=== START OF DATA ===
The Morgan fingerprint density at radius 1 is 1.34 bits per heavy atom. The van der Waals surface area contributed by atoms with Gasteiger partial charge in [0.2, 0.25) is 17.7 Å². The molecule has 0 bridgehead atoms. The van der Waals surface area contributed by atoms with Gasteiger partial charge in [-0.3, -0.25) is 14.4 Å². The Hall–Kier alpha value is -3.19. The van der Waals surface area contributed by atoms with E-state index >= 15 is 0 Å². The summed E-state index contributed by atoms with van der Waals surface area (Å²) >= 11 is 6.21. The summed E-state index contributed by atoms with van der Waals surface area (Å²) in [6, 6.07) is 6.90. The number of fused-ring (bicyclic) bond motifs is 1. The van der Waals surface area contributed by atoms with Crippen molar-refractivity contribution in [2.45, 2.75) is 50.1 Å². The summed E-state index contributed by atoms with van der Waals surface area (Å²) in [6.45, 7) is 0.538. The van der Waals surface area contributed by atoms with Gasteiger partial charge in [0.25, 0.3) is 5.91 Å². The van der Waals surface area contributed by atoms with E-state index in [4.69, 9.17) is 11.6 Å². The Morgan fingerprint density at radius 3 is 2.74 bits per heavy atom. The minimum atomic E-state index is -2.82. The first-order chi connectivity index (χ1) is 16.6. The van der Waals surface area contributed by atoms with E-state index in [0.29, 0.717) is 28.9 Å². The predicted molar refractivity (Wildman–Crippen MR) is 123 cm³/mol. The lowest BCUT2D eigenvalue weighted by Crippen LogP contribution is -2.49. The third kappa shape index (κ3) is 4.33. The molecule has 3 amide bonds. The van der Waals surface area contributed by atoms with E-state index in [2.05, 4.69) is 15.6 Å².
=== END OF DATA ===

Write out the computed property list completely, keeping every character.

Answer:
The Morgan fingerprint density at radius 1 is 1.34 bits per heavy atom. The van der Waals surface area contributed by atoms with Gasteiger partial charge in [0.2, 0.25) is 17.7 Å². The molecule has 0 bridgehead atoms. The van der Waals surface area contributed by atoms with Gasteiger partial charge in [-0.3, -0.25) is 14.4 Å². The Hall–Kier alpha value is -3.19. The van der Waals surface area contributed by atoms with E-state index >= 15 is 0 Å². The summed E-state index contributed by atoms with van der Waals surface area (Å²) >= 11 is 6.21. The summed E-state index contributed by atoms with van der Waals surface area (Å²) in [6, 6.07) is 6.90. The number of fused-ring (bicyclic) bond motifs is 1. The van der Waals surface area contributed by atoms with Crippen molar-refractivity contribution in [2.45, 2.75) is 50.1 Å². The summed E-state index contributed by atoms with van der Waals surface area (Å²) in [6.45, 7) is 0.538. The van der Waals surface area contributed by atoms with Gasteiger partial charge in [0.25, 0.3) is 5.91 Å². The van der Waals surface area contributed by atoms with E-state index in [4.69, 9.17) is 11.6 Å². The Morgan fingerprint density at radius 3 is 2.74 bits per heavy atom. The minimum atomic E-state index is -2.82. The first-order chi connectivity index (χ1) is 16.6. The van der Waals surface area contributed by atoms with E-state index in [0.29, 0.717) is 28.9 Å². The predicted molar refractivity (Wildman–Crippen MR) is 123 cm³/mol. The lowest BCUT2D eigenvalue weighted by Crippen LogP contribution is -2.49. The third kappa shape index (κ3) is 4.33. The molecule has 3 amide bonds. The van der Waals surface area contributed by atoms with E-state index in [2.05, 4.69) is 15.6 Å².